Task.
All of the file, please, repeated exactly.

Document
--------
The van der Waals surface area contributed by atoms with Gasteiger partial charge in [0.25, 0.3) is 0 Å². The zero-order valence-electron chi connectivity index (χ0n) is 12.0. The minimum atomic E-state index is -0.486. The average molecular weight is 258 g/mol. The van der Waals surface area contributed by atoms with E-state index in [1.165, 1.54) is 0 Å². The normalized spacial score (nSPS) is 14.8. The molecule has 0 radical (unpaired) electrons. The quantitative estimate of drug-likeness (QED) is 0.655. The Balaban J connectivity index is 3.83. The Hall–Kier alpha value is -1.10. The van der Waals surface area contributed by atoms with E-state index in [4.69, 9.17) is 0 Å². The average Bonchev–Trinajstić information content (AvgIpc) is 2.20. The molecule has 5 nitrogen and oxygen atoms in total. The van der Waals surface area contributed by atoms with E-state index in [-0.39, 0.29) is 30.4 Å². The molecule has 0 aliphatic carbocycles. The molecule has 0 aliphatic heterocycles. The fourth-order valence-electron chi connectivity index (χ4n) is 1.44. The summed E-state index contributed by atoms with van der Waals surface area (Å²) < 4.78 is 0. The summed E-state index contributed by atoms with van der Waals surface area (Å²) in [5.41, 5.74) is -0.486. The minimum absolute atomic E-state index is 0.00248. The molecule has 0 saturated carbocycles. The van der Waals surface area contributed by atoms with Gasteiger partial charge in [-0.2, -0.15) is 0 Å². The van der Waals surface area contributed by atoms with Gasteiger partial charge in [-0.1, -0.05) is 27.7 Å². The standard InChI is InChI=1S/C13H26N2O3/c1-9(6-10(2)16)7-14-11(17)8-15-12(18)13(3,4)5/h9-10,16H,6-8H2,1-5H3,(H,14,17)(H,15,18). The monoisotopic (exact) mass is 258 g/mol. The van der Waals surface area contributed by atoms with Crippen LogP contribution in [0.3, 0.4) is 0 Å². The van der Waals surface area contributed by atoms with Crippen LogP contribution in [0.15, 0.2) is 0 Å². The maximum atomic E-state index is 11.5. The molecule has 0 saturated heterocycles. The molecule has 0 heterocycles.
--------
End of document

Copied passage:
The van der Waals surface area contributed by atoms with Gasteiger partial charge in [0.25, 0.3) is 0 Å². The zero-order valence-electron chi connectivity index (χ0n) is 12.0. The minimum atomic E-state index is -0.486. The average molecular weight is 258 g/mol. The van der Waals surface area contributed by atoms with E-state index in [1.165, 1.54) is 0 Å². The normalized spacial score (nSPS) is 14.8. The molecule has 0 radical (unpaired) electrons. The quantitative estimate of drug-likeness (QED) is 0.655. The Balaban J connectivity index is 3.83. The Hall–Kier alpha value is -1.10. The van der Waals surface area contributed by atoms with E-state index in [4.69, 9.17) is 0 Å². The average Bonchev–Trinajstić information content (AvgIpc) is 2.20. The molecule has 5 nitrogen and oxygen atoms in total. The van der Waals surface area contributed by atoms with E-state index in [-0.39, 0.29) is 30.4 Å². The molecule has 0 aliphatic carbocycles. The molecule has 0 aliphatic heterocycles. The fourth-order valence-electron chi connectivity index (χ4n) is 1.44. The summed E-state index contributed by atoms with van der Waals surface area (Å²) < 4.78 is 0. The summed E-state index contributed by atoms with van der Waals surface area (Å²) in [5.41, 5.74) is -0.486. The minimum absolute atomic E-state index is 0.00248. The molecule has 0 saturated carbocycles. The van der Waals surface area contributed by atoms with Gasteiger partial charge in [-0.2, -0.15) is 0 Å². The van der Waals surface area contributed by atoms with Gasteiger partial charge in [-0.1, -0.05) is 27.7 Å². The standard InChI is InChI=1S/C13H26N2O3/c1-9(6-10(2)16)7-14-11(17)8-15-12(18)13(3,4)5/h9-10,16H,6-8H2,1-5H3,(H,14,17)(H,15,18). The monoisotopic (exact) mass is 258 g/mol. The van der Waals surface area contributed by atoms with Crippen LogP contribution in [0.3, 0.4) is 0 Å². The van der Waals surface area contributed by atoms with Crippen LogP contribution in [0.15, 0.2) is 0 Å². The maximum atomic E-state index is 11.5. The molecule has 0 saturated heterocycles. The molecule has 0 heterocycles.